The means of our justification: justified by faith (Rom.3:28; 5:1; Gal.2:16; Phil.3:9) Grace and faith belong indissolubly to one another, since faith's only function is to receive what grace freely offers. ...God's grace is the source and Christ's blood the ground of our justification; faith is only the means by which we are united to Christ. ...If faith is only the means, it is also the only means. ...The point of his writing 'by faith apart from works of law' was to exclude law-works altogether, leaving faith as the sole means of justification.
The effects of our justification: justified "in Christ" (Gal.2:17; cf. Rom.8:1-2; 2Cor.5:21; Eph.1:6) To say that we are justified 'through Christ' points to his historical death; to say that we are justified 'in Christ' points to the personal relationship with him which by faith we now enjoy. This simple fact makes it impossible for us to think of justification as a purely external transaction; it cannot be isolated from our union with Christ and all the benefits which this brings. The first is membership of the Messianic community of Jesus. ...Secondly, this new community... is to be 'eager to do what is good', and its members are to devote themselves to good works. So there is no ultimate conflict between Paul and James.

Reconciliation  [Rom.5:9-11; 2Cor.5:18-21; Col.1:21-22]
The fourth image of salvation, which illustrates the achievement of the cross, is 'reconciliation'. ...We have left behind us the temple precincts, the slave-market and the law courts; we are  now in our own home with our family and friends. True, there is a quarrel, even 'enmity', but to reconcile means to restore a relationship, to renew a friendship. So an original relationship is presupposed which, having been broken, has been recovered by Christ. ...Reconciliation with God, then, is the beginning. This is the meaning of 'atonement'. It alludes to the event through which God and human beings, previously alienated from one another, are made 'at one' again. ...Reconciliation is our personal relationship with our Father in the home.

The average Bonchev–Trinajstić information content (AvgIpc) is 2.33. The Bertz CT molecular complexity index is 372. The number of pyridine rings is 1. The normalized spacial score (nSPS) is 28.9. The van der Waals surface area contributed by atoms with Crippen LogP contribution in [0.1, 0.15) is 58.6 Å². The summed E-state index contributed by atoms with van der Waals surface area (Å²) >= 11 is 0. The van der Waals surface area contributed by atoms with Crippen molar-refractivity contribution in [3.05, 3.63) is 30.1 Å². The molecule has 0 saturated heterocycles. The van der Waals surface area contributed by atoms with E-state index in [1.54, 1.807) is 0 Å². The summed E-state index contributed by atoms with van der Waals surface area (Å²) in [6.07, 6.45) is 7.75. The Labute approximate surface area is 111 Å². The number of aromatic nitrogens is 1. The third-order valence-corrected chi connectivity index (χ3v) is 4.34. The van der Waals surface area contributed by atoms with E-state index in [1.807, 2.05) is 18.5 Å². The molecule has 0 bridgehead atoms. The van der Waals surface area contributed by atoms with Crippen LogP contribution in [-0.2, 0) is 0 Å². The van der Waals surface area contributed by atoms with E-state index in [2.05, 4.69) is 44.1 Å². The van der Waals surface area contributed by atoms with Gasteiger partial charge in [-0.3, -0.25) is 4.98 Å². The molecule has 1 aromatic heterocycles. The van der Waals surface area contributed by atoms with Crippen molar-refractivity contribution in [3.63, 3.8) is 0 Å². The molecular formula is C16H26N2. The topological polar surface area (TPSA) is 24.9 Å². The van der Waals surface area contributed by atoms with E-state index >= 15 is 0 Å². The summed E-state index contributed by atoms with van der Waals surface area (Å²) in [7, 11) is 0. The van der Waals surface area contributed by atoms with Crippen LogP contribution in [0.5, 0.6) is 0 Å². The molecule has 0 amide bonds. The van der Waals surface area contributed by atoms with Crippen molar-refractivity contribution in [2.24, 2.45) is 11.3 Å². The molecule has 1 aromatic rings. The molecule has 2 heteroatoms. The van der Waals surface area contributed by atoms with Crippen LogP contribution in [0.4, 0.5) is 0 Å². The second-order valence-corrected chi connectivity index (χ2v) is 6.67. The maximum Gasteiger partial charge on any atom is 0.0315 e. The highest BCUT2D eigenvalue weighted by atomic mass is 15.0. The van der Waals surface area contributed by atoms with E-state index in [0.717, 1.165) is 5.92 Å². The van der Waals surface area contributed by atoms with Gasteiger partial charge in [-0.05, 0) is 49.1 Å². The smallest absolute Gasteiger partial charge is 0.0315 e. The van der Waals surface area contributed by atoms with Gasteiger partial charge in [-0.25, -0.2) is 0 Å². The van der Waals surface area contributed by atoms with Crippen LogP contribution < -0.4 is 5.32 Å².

Two other NT terms confirm this emphasis that reconciliation means peace with God, namely 'adoption' and 'access'. ... Access to God ... denote(s) the active communion with God, especially in prayer, which his reconciled children enjoy. ...Thus reconciliation, peace with God, adoption into his family and access into his presence all bear witness to the same new relationship into which God has brought us.
All this is from God, who through Christ reconciled us to himself and gave us the ministry of reconciliation; that is, in Christ God was reconciling the world to himself, not counting their trespasses against them, and entrusting to us the message of reconciliation. Therefore, we are ambassadors for Christ, God making his appeal through us. We implore you on behalf of Christ, be reconciled to God. For our sake he made him to be sin who knew no sin, so that in him we might become the righteousness of God.  [2Cor.5:18-21]
The first truth this passage makes clear is that God is the author of the reconciliation. ...Eight verbs...have God as their subject. They describe God's gracious initiative - God reconciling, God giving, God appealing, God making Christ to be sin for us. ...Therefore, no explanation of the atonement is biblical which takes the initiative from God...The initiative is certainly not ours. "All is of God; the only thing of my very own which I contribute to my redemption is the sin from which I need to be redeemed." [William Temple]
"'God was in Christ reconciling' (2Cor.5:19), actually reconciling, finishing the work. It was not a tentative, preliminary affair ... Reconciliation was finished in Christ's death. Paul did not preach a gradual reconciliation. He preached what the old divines used to call the finished work ... He preached something done once for all - a reconciliation which is the base of every soul's reconcilement, not an invitation only." [P.T. Forsyth, Work of Christ, 86]

[Previous Post: Chapter 7, Part One; Chapter 8]
[Challies' Review of Chapter 7]

No comments: